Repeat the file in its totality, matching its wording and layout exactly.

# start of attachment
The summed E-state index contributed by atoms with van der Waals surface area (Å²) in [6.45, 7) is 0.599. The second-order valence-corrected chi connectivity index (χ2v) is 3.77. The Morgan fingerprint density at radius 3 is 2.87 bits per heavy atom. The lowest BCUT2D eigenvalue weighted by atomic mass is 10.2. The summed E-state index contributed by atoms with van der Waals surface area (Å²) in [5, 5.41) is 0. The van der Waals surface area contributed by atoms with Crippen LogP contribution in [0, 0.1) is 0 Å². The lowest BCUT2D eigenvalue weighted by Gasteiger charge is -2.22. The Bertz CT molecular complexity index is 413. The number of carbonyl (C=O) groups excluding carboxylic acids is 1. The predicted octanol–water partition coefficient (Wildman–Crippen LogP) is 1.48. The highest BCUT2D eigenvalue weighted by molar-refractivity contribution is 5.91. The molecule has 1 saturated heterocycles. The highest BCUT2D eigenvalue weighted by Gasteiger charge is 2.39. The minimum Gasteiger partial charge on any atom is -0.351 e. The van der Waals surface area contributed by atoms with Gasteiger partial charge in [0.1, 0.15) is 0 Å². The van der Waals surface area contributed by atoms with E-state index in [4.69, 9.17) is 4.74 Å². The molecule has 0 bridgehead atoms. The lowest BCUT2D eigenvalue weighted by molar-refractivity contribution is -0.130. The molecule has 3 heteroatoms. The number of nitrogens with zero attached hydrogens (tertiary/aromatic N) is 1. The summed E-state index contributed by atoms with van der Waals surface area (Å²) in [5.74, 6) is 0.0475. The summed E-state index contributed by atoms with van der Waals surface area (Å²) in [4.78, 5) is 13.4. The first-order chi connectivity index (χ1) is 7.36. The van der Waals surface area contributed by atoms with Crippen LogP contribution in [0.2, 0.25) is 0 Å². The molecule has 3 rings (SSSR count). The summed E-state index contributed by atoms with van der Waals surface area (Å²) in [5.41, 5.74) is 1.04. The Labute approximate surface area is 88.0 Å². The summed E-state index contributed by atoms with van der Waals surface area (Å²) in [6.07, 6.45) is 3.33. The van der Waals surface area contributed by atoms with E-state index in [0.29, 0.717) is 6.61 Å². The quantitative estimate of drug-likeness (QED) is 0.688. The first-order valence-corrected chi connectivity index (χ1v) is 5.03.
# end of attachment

The summed E-state index contributed by atoms with van der Waals surface area (Å²) in [6.45, 7) is 0.599. The second-order valence-corrected chi connectivity index (χ2v) is 3.77. The Morgan fingerprint density at radius 3 is 2.87 bits per heavy atom. The lowest BCUT2D eigenvalue weighted by atomic mass is 10.2. The summed E-state index contributed by atoms with van der Waals surface area (Å²) in [5, 5.41) is 0. The van der Waals surface area contributed by atoms with Crippen LogP contribution in [0, 0.1) is 0 Å². The lowest BCUT2D eigenvalue weighted by Gasteiger charge is -2.22. The Bertz CT molecular complexity index is 413. The number of carbonyl (C=O) groups excluding carboxylic acids is 1. The predicted octanol–water partition coefficient (Wildman–Crippen LogP) is 1.48. The highest BCUT2D eigenvalue weighted by molar-refractivity contribution is 5.91. The molecule has 1 saturated heterocycles. The highest BCUT2D eigenvalue weighted by Gasteiger charge is 2.39. The minimum Gasteiger partial charge on any atom is -0.351 e. The van der Waals surface area contributed by atoms with Gasteiger partial charge in [0.1, 0.15) is 0 Å². The van der Waals surface area contributed by atoms with E-state index in [4.69, 9.17) is 4.74 Å². The molecule has 0 bridgehead atoms. The lowest BCUT2D eigenvalue weighted by molar-refractivity contribution is -0.130. The molecule has 3 heteroatoms. The number of nitrogens with zero attached hydrogens (tertiary/aromatic N) is 1. The summed E-state index contributed by atoms with van der Waals surface area (Å²) in [5.74, 6) is 0.0475. The summed E-state index contributed by atoms with van der Waals surface area (Å²) in [4.78, 5) is 13.4. The first-order chi connectivity index (χ1) is 7.36. The van der Waals surface area contributed by atoms with Crippen LogP contribution in [0.2, 0.25) is 0 Å². The molecule has 3 rings (SSSR count). The summed E-state index contributed by atoms with van der Waals surface area (Å²) in [5.41, 5.74) is 1.04. The Labute approximate surface area is 88.0 Å². The summed E-state index contributed by atoms with van der Waals surface area (Å²) in [6.07, 6.45) is 3.33. The van der Waals surface area contributed by atoms with E-state index in [0.29, 0.717) is 6.61 Å². The quantitative estimate of drug-likeness (QED) is 0.688. The first-order valence-corrected chi connectivity index (χ1v) is 5.03.